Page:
No doubt you will have seen pictures elsewhere but it is with great pleasure that I can report my wooden bike is now officially rideable. It was just before lunch that I connected the front brake up and realised that there was no logistical reason why I couldn’t take a test ride. So rather than prevaricate I wheeled her out front and then nervously tried to work out how to actually ride a recumbent. After donning extra padding on my elbows and a strong pair of gloves I sat in the bike and tried to set off. After several false starts I got both feet onto the pedals before toppling to a halt. It seems you have to be very smooth in the transition from ground to pedalling. With this glint of knowledge and a little bit of opposite lock I was on my way. The first lap around the block was a wobbly affair but not particularly dangerous and once under way it was very easy to keep going. I was beaming from ear to ear as I started the second lap, not wanting to stop for two reasons, not being able to start again and the sheer thrill of being mobile on two wheels after all these months. Lap three was started on the flat and proved as easy as a rolling downhill start. By now I was noticing a few curtains twitching and the strange looks from pedestrians but this is all part of the fun. I guess it panders to my attention seeking tendencies.
Lap four was a sort of bonus lap as I really should have quit whilst ahead. I set off and happened upon some traffic wanting to go the same way as me, so I stopped to let them go. This meant trying an uphill start and this was a bit of a problem as I haven’t acquired the necessary skill set to complete the task, I did however manage to fall off trying. After remounting, I then got my trousers caught in the chainring which brought the chain off and, this led to a chain roller parting company from its’ mounting. I decided against another uphill start and set off back down the hill and put the bike away, already considering the changes I need to make before riding again.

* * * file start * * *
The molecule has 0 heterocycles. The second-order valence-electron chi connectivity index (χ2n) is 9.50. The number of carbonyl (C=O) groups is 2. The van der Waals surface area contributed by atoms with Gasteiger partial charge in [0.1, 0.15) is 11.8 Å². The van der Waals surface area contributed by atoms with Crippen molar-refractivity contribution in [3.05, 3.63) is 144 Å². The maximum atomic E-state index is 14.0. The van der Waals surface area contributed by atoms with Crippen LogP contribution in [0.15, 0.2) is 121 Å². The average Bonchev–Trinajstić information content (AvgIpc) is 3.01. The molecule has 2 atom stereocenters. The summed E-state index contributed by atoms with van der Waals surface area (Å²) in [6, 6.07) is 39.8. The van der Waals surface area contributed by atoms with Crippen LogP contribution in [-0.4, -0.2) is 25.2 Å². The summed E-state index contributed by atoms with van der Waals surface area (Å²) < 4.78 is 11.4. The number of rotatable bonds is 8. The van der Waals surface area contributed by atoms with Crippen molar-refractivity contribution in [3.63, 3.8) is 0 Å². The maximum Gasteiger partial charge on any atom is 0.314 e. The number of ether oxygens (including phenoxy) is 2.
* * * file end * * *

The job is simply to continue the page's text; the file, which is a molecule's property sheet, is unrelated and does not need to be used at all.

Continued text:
There are a number of issues that will have to remain, there is some flex in the front boom when I pedal, it is nothing serious and the front wheel is out of track with the rear by 20mm but these don’t diminish from the finished article as it was never going to be everyday transport. It has proved to me that I can ride a recumbent and put no strain on my arm at all and that I still want to ride a bike. The recumbent experience, casting aside concerns about visibility is amazing, the contact patch between rider and bike is spread from bum to shoulders rather than shoved up your backside, the seat is unbelievably comfortable, especially considering it is just a piece of plywood, not a bid of padding anywhere. The forward visibility is excellent, better than I managed on a road bike which always put a strain on my neck. Obviously the arms no longer support any weight and are just there to operate the controls and steering, as I sit here trying to think of negatives, the only one is the visibility issue. I think, judging by watching videos that from the front, with the thrashing of legs out front, a recumbent is more obvious. I have concerns regarding side, rear and traffic but so far the sight of an eccentric on a tory blue recumbent has made most cars stop and stare, two cars actually gave me right of way just to have a gander at what was approaching them, when I am sure they would have powered away in front of me on an upright bicycle. So comments that the unusual sight makes you more noticeable may have credence.
I have to get a few more rides under my belt before I decide whether to invest in a proper bike and to be honest the money won’t be available until someone decides to reimburse me for my losses, which could be years, so there is no rush. Mind you I could design a more robust and viable bike for the time being but that project will have to wait turn behind the ever increasing list of things I need to make in the workshop.